awhayouseh on LibraryThing More than 1 year ago
Freire stresses the importance of dialogue in the act of teaching. Diaglogue, he argues, is not separated from actions which make the world better, especially for the oppressed. Scholars of all fields, epecially educators, should read this book. It is very informative.
intrepidflame on LibraryThing More than 1 year ago
Every educator should be made to read this book. I can't believe I went through Peace Corps and the Fellowship program at Columbia without running across this pivotal book on pedagogy. This is a must read for any working within the bounds of the educational sphere. Finally a compassionate manifesto guiding us towards the end of human suffering and oppression through love and dialogue.
beau.p.laurence on LibraryThing More than 1 year ago
a MUST READ for understanding how class rules in education
radicalspaces on LibraryThing More than 1 year ago
good book to read to see what can be done to awaken populations
augustusmcghee on LibraryThing More than 1 year ago
Great book!!!! Paulo Freire takes concepts of education and links them to social change relative to observations of occurrences throughout history and present realities. An insightful perspective that calls people to awareness of themselves through understanding of love, unity and diversity in order to create a better world.
NateJordon on LibraryThing More than 1 year ago
Whether you want to know how to be an effective teacher / professor or you want to know how to start a revolution, this is the book for you. This modern day "Robin Hood Manifesto" is profound in depth, with aims clear and concise. I'm certain a plethora of reviews, opinions, and college papers have been written about the book, so I'll keep mine to a minimum and let the book speak for itself:¿People confuse freedom with maintenance of the status quo. Threaten the status quo, and the status quo will determine that as a threat to freedom itself.¿¿The oppressed, having internalized the image of the oppressor and adopted his guidelines, are fearful of freedom. Freedom would require them to eject this image and replace it with autonomy and responsibility. Freedom is acquired by conquest, not by gift. It must be pursued constantly and responsibly. Freedom is not an ideal located outside of man; nor is it an idea which becomes myth. It is rather the indispensable condition for the quest for human completion.¿¿In their unrestrained eagerness to possess, the oppressors develop the conviction that it is possible for them to transform everything into objects of their purchasing power; hence their strictly materialistic concept of existence. Money is the measure of all things, and profit the primary goal. For the oppressors, what is worthwhile is to have more¿always more¿even at the cost of the oppressed having less or having nothing. For them, to be is to have and to be the class of the `haves.¿¿Just a few gems there. Read the book and find 180+ pages of them.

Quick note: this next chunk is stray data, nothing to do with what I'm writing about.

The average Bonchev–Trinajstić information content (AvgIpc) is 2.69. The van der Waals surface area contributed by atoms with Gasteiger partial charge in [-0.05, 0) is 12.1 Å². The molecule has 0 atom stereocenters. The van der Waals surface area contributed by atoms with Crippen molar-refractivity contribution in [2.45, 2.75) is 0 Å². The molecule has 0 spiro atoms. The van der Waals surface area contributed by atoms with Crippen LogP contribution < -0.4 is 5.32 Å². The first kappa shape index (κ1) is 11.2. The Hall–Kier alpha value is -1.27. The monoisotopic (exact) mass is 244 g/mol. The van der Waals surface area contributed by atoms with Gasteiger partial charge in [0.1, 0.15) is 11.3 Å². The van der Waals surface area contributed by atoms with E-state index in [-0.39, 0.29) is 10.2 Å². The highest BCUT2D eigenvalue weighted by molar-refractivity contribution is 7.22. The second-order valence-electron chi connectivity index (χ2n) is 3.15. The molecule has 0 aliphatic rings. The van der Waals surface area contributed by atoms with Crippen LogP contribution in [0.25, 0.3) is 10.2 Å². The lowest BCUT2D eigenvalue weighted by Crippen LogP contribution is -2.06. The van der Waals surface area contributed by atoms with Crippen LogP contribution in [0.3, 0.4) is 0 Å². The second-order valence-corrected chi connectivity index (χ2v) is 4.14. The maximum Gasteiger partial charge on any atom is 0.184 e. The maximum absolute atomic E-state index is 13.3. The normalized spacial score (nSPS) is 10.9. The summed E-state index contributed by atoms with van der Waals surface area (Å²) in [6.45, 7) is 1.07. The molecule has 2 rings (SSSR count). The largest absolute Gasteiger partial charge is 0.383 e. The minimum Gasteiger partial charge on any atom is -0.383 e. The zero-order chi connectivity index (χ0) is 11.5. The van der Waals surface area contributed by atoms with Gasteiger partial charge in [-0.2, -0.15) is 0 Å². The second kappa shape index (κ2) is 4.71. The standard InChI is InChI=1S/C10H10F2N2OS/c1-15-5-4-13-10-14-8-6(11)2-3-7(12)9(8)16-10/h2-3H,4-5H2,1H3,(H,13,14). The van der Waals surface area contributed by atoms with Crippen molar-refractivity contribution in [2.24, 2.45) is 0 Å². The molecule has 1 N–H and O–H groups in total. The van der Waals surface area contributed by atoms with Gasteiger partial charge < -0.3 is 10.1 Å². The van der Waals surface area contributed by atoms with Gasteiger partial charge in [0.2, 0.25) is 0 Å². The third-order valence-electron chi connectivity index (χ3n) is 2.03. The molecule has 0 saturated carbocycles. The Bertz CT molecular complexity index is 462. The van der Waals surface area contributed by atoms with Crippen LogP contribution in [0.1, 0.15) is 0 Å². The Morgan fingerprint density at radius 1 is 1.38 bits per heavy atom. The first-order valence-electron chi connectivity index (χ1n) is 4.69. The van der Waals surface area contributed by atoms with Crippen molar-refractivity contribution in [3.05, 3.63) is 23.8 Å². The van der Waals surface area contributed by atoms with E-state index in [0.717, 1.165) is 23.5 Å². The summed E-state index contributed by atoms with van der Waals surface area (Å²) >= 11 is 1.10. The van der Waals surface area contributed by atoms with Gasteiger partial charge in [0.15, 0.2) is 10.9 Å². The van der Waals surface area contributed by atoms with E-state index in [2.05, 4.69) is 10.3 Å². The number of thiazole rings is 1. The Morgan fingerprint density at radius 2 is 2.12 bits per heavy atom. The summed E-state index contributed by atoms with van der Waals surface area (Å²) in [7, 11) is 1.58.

jellyfishjones on LibraryThing More than 1 year ago
I encountered Freire's ideas of critical pedagogy in a curriculum theory course and excitedly picked this up hoping to gain more practical insight. I did not realize this work is almost exclusively theoretical, with only the third chapter providing limited descriptions of educational "decodification and recodification" sessions. These, to me, were the most enlightening passages, especially the quoted dialogues from "consciousness classes". Where theory is concerned, I did not find the book nearly as approachable as many other reviewers. I found the writing style to be repetitive and overly-reliant on specific philosophical terminology when simpler language would have sufficed. In fact, I think many of the reviews here do more justice to the ideas than Freire's own writing! One example - Freire spends 5 pages discussing the fact that humans differ from animals due the human ability to self-reflect. What I just summarized in about 10 words comes from p. 97 of the work - " is the only one to treat not only his actions but his very self as the objects of his reflection; this capacity distinguishes him from the animals, which are unable to separate themselves from their activity and thus are unable to reflect upon it". It was also hard for me not to read Friere's admiring quoting of Lenin, Marx, Mao Tse Dong, Guevara, et al. without thinking of the dark shadow history has cast on many of these thinkers. The "re-education" efforts of China and many other Communist countries relied on much of the same theoretical framework as the first two chapters of this work. While there are many positive ideas in the work as quoted by some other reviewers, I also found many troubling passages, such as: "Proposing as a problem, to a European peasant, the fact that he or she is a person might strike them as strange. This is not true of Latin-American peasants, whose world usually ends at the boundaries of the latifundium, whose gestures to some extent simulate those of the animal and the trees, and who often consider themselves equal to the latter" (p 174).Overall, I rate this book "probably good for you but not enjoyable".
Crandan More than 1 year ago
This book changed my life when I read it during my Master's program at Pace University. It shaped my 11 year teaching career and continues to shape my work. If you are considering going into teaching, or are currently a teacher, this is a must read.
Anonymous More than 1 year ago